How Can An Officer Charge Me With Driving While License Revoked When He Didn’t Pull Me Over? What are the Driving While License Revoked Laws in North Carolina
HELPFUL INFO ABOUT HOW TO HANDLE YOUR “DRIVING WHILE LICENSE REVOKED IMP REV” TICKET IN CHARLOTTE NC
By: Bill Powers, Carolina Criminal Defense Lawyers in Charlotte North Carolina – Best Lawyers in America “Lawyer of the Year” Criminal Defense – Charlotte NC 2017
How Our Law Office Approaches Handling Driving While License Revoked in Charlotte NC
Despite the light rail and other forms of mass transit in Charlotte, if you have driver’s license revocation legal issues in North Carolina or no operator’s license, you know how hard it can be to find and keep a good job without the ability to drive legally. Bill Powers
Driving While License Revoked or DWLR in NC can be a relatively serious charge. That’s because under the North Carolina traffic laws if you are convicted of a moving violation during a period of revocation or suspension, and do nothing to obtain a valid NCDL, you’re adding to your problems. What happens is DMV keeps adding periods of suspension. That can really add up, if you keep getting conviction after conviction, with the incumbent suspension after suspension.
DWLR charges, especially if they involve something called “Imp Rev” or Impaired Revocation are taken seriously by Criminal Defense Lawyers Charlotte NC. It would be a mistake to assume police officers in Charlotte, the Mecklenburg District Attorney’s Office, or Judges in the 26th Judicial District don’t care about DWLR. That’s really true if people intentionally keep breaking the law.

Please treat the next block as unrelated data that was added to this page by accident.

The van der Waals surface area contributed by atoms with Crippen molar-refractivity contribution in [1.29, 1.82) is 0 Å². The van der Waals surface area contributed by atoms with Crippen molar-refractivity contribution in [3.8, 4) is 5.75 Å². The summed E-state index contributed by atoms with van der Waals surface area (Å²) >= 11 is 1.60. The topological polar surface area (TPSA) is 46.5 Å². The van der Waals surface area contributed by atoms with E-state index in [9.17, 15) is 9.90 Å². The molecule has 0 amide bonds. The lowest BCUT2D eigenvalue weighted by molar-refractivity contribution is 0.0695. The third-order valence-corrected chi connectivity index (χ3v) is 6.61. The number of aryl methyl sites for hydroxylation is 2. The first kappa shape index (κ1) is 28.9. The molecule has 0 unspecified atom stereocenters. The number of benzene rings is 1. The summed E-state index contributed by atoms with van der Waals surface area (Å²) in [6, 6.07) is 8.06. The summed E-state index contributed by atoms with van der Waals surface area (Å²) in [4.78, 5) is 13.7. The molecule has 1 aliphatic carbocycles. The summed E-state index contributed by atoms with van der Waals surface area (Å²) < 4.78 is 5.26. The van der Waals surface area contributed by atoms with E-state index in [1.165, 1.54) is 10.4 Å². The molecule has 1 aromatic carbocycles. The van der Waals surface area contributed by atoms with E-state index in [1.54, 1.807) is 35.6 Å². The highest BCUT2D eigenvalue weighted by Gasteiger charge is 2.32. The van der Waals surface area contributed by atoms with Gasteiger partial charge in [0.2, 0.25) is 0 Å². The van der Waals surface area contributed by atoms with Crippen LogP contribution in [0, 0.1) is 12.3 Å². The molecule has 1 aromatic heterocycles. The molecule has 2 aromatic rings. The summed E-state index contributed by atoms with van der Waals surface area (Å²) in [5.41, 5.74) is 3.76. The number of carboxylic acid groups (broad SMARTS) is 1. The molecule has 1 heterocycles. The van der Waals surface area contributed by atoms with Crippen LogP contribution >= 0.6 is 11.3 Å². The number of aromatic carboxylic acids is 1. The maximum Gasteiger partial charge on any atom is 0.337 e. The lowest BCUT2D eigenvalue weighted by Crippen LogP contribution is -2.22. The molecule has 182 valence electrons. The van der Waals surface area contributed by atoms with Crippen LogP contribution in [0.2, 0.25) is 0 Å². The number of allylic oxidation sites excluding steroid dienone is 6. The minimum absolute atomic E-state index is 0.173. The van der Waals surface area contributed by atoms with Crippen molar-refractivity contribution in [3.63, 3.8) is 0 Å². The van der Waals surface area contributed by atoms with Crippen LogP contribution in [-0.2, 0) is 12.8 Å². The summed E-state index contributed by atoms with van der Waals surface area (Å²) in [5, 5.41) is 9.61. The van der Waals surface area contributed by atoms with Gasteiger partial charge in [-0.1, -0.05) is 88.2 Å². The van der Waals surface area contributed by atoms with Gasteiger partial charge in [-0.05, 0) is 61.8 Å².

What’s worse, if you’re revoked because of DWI Driving While Impaired, and keep driving, the consequences can be much more than an additional period of revocation or suspension. DWLR Impaired Revocation is a separate criminal charge in North Carolina.
Allegations of Driving While License Revoked Impaired Revocation citations are Class 1 misdemeanor criminal charges in North Carolina. Class 1 criminal charges carry a possible 120 day maximum in North Carolina. If you have a history of DWLR and a bad enough prior criminal record (PRL Prior Record Level) that’s serious stuff. Bill Powers
Driving while license revoked, for traffic citations issued AFTER December 1, 2013 is considered a relatively low-level misdemeanor criminal offense. If it involved unpaid tickets in North Carolina or things like that, DWLR is normally a Class 3 misdemeanor in North Carolina. If the license is revoked for DWI Driving While Impaired in North Carolina, that is a Class 1 misdemeanor.